Texas board member Georgina Perez questioned the numbers he had on his application for the Austin charters. She pointed out that the percentages of ESL students he said his schools would service were much lower than the numbers Austin schools have. He told her he was using numbers from a school district in the Houston area. His application said the six public schools in the area where he wanted to put charters were all failing schools. Perez pointed out that the state does not show they are failing. To which Tarim replied that he has his own grading system.
Perez, who taught in El Paso for 17 years, was especially interested in his thoughts about students with discipline issues. At one point, Tarim asked her, “Do you want these kids in your classroom?” She quickly told him that THESE were the students she had worked with. He made a big deal of saying that his schools would use something known as “social, emotional learning.” To hear him tell it this is the greatest thing since sliced bread and because of it, his charters would be far better than Austin public schools. But this bubble burst when someone pointed out that schools in Austin have been doing this for eight years.
During his presentation, Tarim boasted that when he ran the Harmony charter chain of schools, they received a $6 million grant from the U.S. Department of Education. Board member Pat Hardy of Ft. Worth seized on this and asked Tarim if his schools use Common Core, which is by Texas law illegal.
“Oh no,” replied Tarim. “Common Core is a dirty word. We are 100 percent Texas.” Hardy then pointed out the Tarim’s $6 million grant was for Race To The Top, a Federal program that required recipients to use Common Core. At this moment Tarim looked like a deer in the headlights.
(Tarim’s application to open four charters in Austin was denied.)
I interviewed both Perez and Hardy by phone. Hardy told me that she could not believe Alabama was being hoodwinked by Tarim. Perez said that Tarim should not be allowed near a school–much less allowed to run one.
The more I listened to him on September 30, the more I agreed with both of them.
Charter schools are required to show the charter commission that they are engaging locals with community meetings. To verily, they are to send sign up sheets of meeting attendees to Montgomery. Woodland Prep has not done this. Tarim said the reason was that charter supporters in Washington county are “afraid” to sign anything.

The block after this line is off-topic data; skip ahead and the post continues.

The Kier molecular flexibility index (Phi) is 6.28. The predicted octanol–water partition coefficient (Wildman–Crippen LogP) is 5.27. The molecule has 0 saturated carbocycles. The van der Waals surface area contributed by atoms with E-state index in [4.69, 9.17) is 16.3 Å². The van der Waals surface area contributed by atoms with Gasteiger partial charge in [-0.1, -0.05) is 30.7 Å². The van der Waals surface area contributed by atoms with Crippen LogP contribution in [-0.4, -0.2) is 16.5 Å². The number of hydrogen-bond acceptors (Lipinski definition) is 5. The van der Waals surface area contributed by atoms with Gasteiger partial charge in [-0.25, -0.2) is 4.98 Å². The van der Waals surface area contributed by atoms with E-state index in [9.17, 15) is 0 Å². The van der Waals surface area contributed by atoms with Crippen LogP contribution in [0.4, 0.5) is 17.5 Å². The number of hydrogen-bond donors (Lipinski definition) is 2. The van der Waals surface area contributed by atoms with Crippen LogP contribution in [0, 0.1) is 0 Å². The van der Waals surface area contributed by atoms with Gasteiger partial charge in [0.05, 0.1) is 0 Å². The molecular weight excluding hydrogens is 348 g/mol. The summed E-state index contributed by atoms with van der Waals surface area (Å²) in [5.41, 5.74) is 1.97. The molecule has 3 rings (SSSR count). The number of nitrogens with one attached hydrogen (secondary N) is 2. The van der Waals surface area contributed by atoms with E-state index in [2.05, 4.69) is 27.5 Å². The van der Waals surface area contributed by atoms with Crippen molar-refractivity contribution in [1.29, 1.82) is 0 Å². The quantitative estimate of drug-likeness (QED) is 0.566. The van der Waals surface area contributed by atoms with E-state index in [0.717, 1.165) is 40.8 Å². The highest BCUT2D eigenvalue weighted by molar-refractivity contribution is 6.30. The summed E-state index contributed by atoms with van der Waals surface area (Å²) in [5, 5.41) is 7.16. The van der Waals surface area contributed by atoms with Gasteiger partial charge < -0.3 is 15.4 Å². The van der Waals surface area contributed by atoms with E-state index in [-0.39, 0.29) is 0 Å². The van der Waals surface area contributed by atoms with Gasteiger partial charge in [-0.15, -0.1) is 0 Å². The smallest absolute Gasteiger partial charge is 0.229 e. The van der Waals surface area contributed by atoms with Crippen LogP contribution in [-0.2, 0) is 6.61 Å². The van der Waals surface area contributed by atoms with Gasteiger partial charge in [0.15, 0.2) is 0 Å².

So we are to believe that a parent is afraid to sign a sheet of paper, but they think it is OK to send their child to a charter school?
Tarim was asked when Woodland Prep will hire a principal. He said they had hired one, but the local community “bullied” this person and they withdrew. Months ago Woodland Prep did announce they had hired someone. But they only identified her as “Amy O” and did not say where she lived.
Some time later, Washington Post education writer Val Strauss somehow found out who the person was and tracked her down in California. Strauss was told the person had no intention of coming to Washington County.
But Soner Tarim wants us all to believe that out of 329 million people in this country, someone in Washington County found someone they only knew as “Amy O” with no address? Like most of what he says, this is unbelievable.
The Alabama Education Association is suing Tarim (and Woodland Prep) for fraud. Anyone who watched his “performance” on September 30 knows why.
On a recent Monday night about 100 people gathered in Troy for a community discussion about their public school system. Billed as a discussion of “cradle to career,” the meeting was coordinated by the David Mathews Center for Civic Life in Montevallo.
The crowd was broken into discussion groups, eight to the table. They talked about topics such as: what are Troy’s greatest education assets, what are its challenges, what would you like to change, what would you like to preserve, etc.
My table had three parents and a grandfather who moved to town to be near his two grandchildren, two long-time teachers and a Troy University student serving as recorder.
It was all very interesting. But I heard nothing I haven’t heard over and over in communities across the state.
Lack of parental support. Teachers having to be surrogate mamas and daddies. The impact of poverty. The need for more after school programs. Lack of transportation for many families. Not enough sense of community both inside and outside of schools. The need for more volunteers. The increasing mental health issues schools are not equipped to handle. The need for more community partnerships.
Never once did anyone say they needed a charter school. No one talked about A-F grades for schools. No one mentioned the Alabama Accountability Act and scholarships for children to go to private schools. No discussion as to whether the state school board should be elected or appointed. Not a soul said we need a new statewide strategic plan for education.
Jan Baxter Lee is now in her 27th year in an elementary classroom. I have asked dozens of longtime teachers what has changed over their career. So I did the same with Jan. And got the same answer I have before. “Lack of respect for teachers from both students and parents,” she said. “When I first started teaching, I could call a parent about an issue with their child and they took action. Today, whatever issue the student is having is the fault of the teacher.”
As I headed north on highway 231 after the meeting I reflected on the evening which once again highlighted the divide between what politicians, and many education bureaucrats, think we need to do to make our schools better and what the real world thinks.
Too many want to build a better mouse trap. Yet, they don’t even know where the dad-gummed mice are.